I’ve lost count of the number of times my fellow nerds have rolled their eyes at the ongoing delay and behind-the-scenes drama of Star Trek Discovery. The show’s launch date slipped by 9 months; showrunner Bryan Fuller departed under unusual circumstances; CBS decided to screen it only on its $6-a-month All Access streaming service, greatly limiting the potential audience.
I can’t speak to whether consumers will flock to All Access for this one show. But having seen the first three episodes, I can attest to the quality of the product in question.
This is science fiction TV of a caliber that I haven’t seen since the Battlestar Galactica reboot of the 2000s. And you don’t have to be a Trekkie to enjoy it.
This isn’t our official review of the show; you’ll have to check back Sunday night for that. CBS has strictly timed embargoes on each that bind reviewers from discussing any specifics of the episodes until after they’ve aired.
I get the need for secrecy to preserve the “wow” factor, but at a minimum the audience needs to understand going in that we’re on a very twisty journey here: you can’t really judge the show based on the first episode (which is the only one screening on CBS proper this Sunday night; All Access will add episode 2.) I didn’t fully get on board with the show until I saw episode 3.
Suffice to say that this is thinking person’s science fiction — a plot that’s going places on a slow burn, that won’t insult your intelligence and will take its time to settle into shape. It looks beautiful and boldly goes where no previous Star Trek has gone before.
As we already knew, Discovery tells a fully episodic story about a single character (First Officer Michael Burnham) and rations out the introduction of its secondary characters.
This is a Star Trek quietly confident in itself, flexing muscles it has gained from the pantheon of science fiction movies. I caught references to Contact, to Alien, even to Star Wars. There were moments when I caught an Indiana Jones vibe, a welcome Game of Thrones-esque feeling, and a dash of Shawshank Redemption mixed in for good measure.
If there’s a flaw, it’s that Discovery is a very serious show. There are precious few moments of comedy relief. But after all those forced jokes in the rebooted Star Trek movie series, perhaps it’s time the franchise boldly went in a more dramatic direction.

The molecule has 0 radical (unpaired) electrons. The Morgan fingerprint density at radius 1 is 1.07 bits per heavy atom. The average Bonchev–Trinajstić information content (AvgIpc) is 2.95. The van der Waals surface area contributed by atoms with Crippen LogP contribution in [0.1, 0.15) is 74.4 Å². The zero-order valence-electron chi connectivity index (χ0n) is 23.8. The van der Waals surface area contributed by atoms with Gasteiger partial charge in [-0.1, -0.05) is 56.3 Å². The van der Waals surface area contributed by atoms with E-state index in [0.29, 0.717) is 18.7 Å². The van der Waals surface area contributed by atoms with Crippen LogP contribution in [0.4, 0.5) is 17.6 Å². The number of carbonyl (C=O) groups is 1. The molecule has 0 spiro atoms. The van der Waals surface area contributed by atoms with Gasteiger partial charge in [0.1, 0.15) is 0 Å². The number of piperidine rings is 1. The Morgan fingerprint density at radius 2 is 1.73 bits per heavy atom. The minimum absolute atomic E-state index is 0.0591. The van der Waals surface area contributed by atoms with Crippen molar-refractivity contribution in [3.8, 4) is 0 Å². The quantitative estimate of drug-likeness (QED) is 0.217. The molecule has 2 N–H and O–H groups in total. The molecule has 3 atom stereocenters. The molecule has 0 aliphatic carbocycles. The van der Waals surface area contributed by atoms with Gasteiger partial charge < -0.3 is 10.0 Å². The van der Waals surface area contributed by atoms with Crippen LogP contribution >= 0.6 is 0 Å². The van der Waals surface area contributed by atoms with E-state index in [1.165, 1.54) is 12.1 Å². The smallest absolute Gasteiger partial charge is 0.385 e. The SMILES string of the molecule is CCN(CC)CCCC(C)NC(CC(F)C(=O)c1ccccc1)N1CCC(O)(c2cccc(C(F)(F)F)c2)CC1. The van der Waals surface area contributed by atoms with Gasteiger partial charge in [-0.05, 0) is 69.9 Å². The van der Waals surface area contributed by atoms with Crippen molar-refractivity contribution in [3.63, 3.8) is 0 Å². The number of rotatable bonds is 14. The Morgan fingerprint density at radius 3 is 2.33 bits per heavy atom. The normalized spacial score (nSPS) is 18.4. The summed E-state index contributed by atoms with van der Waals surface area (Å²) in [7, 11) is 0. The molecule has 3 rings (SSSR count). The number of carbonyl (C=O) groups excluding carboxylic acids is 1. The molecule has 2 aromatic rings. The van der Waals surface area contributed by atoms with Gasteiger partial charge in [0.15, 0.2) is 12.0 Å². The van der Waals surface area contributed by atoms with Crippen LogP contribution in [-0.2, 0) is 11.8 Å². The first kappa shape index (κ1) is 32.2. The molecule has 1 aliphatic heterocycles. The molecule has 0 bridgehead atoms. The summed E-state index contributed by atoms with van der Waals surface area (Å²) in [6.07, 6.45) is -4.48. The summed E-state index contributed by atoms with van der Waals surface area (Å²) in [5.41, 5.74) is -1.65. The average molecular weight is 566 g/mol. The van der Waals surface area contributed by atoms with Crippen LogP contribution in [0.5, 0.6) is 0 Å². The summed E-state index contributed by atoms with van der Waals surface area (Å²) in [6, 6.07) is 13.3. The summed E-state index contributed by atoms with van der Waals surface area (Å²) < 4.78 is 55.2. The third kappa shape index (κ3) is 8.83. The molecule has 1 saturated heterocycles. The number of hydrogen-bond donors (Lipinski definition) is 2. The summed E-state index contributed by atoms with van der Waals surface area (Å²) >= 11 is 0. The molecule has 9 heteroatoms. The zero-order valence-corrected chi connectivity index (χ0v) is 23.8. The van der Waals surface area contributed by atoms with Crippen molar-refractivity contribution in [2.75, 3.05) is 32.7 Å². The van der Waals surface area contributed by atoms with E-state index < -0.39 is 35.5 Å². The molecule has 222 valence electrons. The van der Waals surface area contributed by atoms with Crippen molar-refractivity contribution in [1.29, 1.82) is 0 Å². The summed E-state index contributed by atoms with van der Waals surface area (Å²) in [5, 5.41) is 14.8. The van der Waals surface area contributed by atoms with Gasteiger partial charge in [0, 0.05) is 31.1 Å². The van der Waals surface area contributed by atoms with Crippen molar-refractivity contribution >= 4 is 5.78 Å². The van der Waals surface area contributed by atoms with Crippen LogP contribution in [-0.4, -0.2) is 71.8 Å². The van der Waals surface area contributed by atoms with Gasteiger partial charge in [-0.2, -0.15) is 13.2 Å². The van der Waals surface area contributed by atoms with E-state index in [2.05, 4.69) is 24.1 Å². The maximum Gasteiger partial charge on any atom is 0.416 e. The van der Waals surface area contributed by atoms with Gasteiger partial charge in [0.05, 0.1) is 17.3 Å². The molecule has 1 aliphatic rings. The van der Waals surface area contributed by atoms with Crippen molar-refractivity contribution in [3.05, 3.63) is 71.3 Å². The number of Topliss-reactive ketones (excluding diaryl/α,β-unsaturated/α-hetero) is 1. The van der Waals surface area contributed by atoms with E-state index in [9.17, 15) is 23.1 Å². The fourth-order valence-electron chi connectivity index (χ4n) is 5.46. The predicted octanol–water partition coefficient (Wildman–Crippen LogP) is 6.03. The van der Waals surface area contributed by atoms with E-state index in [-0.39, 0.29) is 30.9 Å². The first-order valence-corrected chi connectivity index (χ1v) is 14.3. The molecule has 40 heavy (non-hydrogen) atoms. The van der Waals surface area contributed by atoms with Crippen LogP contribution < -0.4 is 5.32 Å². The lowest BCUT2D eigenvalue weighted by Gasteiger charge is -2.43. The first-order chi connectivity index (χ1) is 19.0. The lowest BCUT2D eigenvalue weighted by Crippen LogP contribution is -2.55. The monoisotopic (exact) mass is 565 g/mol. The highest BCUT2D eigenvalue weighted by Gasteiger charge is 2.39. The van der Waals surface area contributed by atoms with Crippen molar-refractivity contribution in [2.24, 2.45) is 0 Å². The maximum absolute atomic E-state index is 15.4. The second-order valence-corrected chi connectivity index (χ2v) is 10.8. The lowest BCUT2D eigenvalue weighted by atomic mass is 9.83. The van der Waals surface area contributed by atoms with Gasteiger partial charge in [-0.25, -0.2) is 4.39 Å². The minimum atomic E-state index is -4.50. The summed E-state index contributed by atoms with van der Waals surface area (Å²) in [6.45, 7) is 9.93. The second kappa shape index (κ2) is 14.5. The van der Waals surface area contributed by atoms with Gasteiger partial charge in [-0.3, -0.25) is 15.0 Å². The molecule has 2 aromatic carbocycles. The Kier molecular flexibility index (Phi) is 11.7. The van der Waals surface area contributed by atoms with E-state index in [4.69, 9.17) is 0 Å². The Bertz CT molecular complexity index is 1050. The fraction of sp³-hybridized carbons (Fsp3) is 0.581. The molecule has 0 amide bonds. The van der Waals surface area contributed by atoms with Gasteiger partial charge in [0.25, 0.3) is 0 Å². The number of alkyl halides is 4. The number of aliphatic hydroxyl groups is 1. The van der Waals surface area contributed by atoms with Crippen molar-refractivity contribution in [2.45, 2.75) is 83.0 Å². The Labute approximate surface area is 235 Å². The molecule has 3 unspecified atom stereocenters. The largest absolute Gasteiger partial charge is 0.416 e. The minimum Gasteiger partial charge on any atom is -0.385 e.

Plus the tone is appropriate for the lead character; Burnham is as intense as her Vulcan upbringing. Sonequa Martin-Green — you probably know her best from Walking Dead — spins this trait into one of the most compelling TV protagonists of the year. Ambitious, alive to the wonders and the dangers of the universe, yet still young and stubborn: she’s almost a young Kirk.
Meet Michael Burnham
No doubt part of her kinetic screen energy is due to the fact that Martin-Green is a recent convert to the Trek universe herself, and is keen to work hard and make a good impression. Despite being concerned at the extent of the show’s history — “the canon’s so massive” — the actor told me she has absorbed the details of this most complex fandom with a vengeance.
“I had four months after being hired and before shooting began,” Martin-Green says. “So I dove in, trying to have an osmotic experience” — starting with the original 1966-68 series.
Discovery is set a decade before the adventures of Kirk and Spock. Michael Burnham was raised by Sarek, Spock’s father, after her parents died in the vicinity of a Vulcan outpost.
“There has been a thorough indoctrination of Vulcan philosophies and behavior,” says Martin-Green of her character’s upbringing — though she’s also talking about her own immersion in the lifestyle of this most fascinating of species. “We respect canon,” she is quick to add, lest any fan fear otherwise.
Not Utopia Yet
One part of the late creator Gene Roddenberry’s canon that Star Trek writers have chafed against for decades: his idea that starship crews in the 23rd century will not have any arguments at all, because humanity will have outgrown all internal disputes.
It’s not a spoiler to say that Discovery respectfully rejects Roddenberry’s notion — much like Deep Space 9, the most critically acclaimed Trek series so far.
“We’ve found a really fragile space to operate in,” Martin-Green says. “You’re seeing the inner workings of utopia, the struggle that leads to it. There will always be interpersonal conflict. You’re seeing the issues that plagued our society dealt with, but you’re also seeing the issues that will always stand.”
One thing you’ll also see in the show — again, not a spoiler — is Michael Burnham standing in a most military fashion. Martin-Green says this is largely a function of the shiny new blue and gold two-piece Starfleet uniform she squeezed into. “It is a little tight,” she laughs.
“But it’s helpful — it certainly makes you stand up straight.”
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